Stories don’t end when you turn off the recorder, or even when you post the podcast.
At the end of my interview with Brenda Ivey, she confessed that she had been hesitant to speak with me. The problem with the hogs had already consumed more than a decade of her life. It had forced her to get involved in civil and political fights that exhausted her and her family (but which also led to the forming of a grassroots organization to fight further hogs farms and destructive development in North Alabama). She had given dozens of interviews to TV stations and newspapers, and she was worn out.
After years of trying everything—even putting dryer sheets on the doorknobs just to try to make it smell somewhat normal—she had finally gotten some relief. This past Christmas, she told me, “I took a breath of that fresh air, and I said, ‘Oh my goodness, this is the first Christmas that I don’t have to smell the hogs and enjoy my Christmas.’ So put the decorations up, no hog smell.”
Just as I was about to leave her house, she admitted that there was another reason she hadn’t wanted to talk. “If [the hogs] come back when you are gone, I am going to think this is a curse,” she said, laughing. “You better not curse me. I swore up and down, when I put it in God’s hands and let it go, I was not going to talk about it anymore. Then when you called and asked me to do this. I thought, ‘do I really wanna do this?’ But my goal in life, my goal always is to help other people and if I can do anything to help anybody, then I have accomplished my goal.”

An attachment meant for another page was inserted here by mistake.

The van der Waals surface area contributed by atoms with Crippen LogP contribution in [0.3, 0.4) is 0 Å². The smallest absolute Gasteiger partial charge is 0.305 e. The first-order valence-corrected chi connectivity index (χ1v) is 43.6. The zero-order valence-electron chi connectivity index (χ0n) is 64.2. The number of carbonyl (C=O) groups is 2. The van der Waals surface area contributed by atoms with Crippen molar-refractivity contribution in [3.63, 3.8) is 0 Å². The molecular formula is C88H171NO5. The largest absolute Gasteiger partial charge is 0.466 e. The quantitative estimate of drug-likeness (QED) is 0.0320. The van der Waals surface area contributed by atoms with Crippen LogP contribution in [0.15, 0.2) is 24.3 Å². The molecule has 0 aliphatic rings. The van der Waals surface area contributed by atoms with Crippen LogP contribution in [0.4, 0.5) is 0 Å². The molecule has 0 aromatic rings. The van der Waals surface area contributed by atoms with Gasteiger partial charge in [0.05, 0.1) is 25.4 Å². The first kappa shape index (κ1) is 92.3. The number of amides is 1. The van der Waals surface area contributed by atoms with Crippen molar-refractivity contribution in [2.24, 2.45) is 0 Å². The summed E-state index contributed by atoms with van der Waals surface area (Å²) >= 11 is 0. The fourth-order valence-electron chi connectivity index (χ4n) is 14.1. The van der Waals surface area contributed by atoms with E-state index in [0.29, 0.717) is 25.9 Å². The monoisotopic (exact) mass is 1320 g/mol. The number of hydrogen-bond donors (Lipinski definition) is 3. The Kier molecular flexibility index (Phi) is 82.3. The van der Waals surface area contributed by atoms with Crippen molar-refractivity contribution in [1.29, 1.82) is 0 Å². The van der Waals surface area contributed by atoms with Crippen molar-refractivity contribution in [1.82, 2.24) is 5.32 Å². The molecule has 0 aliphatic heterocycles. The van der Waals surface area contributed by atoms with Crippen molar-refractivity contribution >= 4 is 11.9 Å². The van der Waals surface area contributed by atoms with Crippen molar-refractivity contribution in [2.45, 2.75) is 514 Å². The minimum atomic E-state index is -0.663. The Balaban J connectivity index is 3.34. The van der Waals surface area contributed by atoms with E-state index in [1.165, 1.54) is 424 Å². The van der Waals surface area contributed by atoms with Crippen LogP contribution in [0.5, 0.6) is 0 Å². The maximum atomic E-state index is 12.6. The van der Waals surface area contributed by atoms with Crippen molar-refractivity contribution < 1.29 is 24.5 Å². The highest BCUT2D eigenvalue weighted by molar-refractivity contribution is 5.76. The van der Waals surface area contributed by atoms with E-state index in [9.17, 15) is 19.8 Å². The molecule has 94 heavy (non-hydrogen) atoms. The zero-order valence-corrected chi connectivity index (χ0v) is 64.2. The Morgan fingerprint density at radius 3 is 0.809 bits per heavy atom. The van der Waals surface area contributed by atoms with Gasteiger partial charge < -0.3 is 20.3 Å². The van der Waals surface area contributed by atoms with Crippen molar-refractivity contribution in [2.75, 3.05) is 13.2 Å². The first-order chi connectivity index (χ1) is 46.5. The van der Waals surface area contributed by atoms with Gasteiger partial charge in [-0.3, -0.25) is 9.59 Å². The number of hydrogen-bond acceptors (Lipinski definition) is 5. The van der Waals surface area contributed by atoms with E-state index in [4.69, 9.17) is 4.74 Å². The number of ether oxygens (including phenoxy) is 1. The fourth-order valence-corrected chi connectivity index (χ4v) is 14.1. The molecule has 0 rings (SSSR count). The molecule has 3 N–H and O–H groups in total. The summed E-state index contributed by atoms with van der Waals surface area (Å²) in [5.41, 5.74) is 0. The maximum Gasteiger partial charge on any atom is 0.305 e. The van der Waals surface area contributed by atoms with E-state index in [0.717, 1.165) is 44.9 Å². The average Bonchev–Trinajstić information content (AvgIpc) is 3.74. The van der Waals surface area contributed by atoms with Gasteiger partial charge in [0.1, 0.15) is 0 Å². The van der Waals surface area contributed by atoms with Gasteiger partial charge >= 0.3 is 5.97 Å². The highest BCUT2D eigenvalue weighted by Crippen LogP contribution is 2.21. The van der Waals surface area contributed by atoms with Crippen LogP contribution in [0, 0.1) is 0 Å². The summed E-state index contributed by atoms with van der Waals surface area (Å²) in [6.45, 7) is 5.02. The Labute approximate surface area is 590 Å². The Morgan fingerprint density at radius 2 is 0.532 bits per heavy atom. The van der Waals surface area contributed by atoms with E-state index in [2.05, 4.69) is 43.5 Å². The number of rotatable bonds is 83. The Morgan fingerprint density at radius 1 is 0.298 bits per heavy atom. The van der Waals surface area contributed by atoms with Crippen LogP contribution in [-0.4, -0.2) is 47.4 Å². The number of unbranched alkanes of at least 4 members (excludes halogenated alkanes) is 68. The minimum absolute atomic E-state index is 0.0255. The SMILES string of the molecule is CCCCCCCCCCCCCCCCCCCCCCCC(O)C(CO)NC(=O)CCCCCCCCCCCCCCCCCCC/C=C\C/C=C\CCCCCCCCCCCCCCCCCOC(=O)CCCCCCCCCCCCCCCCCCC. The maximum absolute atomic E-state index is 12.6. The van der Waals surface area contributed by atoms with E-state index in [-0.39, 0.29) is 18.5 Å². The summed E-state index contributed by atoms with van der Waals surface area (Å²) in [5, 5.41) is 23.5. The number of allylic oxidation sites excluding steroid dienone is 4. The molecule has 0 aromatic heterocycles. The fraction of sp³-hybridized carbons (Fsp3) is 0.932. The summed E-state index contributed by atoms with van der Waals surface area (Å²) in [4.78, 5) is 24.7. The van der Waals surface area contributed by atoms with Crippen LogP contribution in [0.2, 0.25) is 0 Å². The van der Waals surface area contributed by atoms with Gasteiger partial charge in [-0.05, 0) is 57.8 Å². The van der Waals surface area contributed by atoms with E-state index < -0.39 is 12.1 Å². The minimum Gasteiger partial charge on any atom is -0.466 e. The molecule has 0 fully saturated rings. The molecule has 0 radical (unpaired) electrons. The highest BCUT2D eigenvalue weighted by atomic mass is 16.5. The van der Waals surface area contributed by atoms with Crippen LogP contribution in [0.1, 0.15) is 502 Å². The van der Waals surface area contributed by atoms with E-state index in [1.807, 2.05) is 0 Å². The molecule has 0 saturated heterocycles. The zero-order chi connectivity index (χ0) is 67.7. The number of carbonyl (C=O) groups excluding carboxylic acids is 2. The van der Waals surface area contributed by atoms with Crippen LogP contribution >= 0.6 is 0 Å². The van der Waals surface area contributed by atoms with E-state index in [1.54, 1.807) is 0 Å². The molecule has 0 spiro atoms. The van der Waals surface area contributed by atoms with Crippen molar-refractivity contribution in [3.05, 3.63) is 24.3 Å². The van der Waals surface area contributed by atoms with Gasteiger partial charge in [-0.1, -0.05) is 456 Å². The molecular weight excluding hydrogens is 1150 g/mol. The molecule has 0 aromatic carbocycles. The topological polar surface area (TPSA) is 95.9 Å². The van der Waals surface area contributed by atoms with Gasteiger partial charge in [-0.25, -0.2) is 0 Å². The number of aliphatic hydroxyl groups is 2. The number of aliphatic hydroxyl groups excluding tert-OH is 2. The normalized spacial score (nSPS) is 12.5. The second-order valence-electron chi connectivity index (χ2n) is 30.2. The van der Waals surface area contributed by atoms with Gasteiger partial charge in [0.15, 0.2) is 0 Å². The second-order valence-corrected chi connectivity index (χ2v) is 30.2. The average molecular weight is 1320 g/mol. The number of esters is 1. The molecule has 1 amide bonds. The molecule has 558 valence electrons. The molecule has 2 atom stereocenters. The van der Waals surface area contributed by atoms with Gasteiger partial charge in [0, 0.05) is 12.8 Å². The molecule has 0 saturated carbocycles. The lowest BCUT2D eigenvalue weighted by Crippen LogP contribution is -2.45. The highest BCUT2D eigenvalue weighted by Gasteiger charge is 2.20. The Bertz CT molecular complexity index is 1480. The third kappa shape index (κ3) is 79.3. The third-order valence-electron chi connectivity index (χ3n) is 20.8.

When the story came out this week, I emailed Brenda. She thanked me for the story, and reported that, unfortunately, the hogs had returned:
“I am however sad to report we got hogs back in last week. Is it a curse because I spoke out once again…or would it have happened anyway? Don’t know, but now we dread our summer once again!”
She wasn’t sure how many hogs were back. “I have seen six loads comes in and am not sure if that is all of them…We have already smelt them—not as bad as it gets, but they are small right now. It will only get worse. They came in last week, and I saw two loads yesterday.”
She went on to absolve me of any guilt:
“Don’t pay attention to me wondering if I hadn’t spoke out would they have returned. It’s definitely not your fault! I’m just devastated! My grandson loves to be outside, and now that will be controlled by the hogs.”
And so, the end of the story changes. It turns out it’s not even possible to out-wait a terrible constitution.
photo credit: jimbowen0306 via photopin cc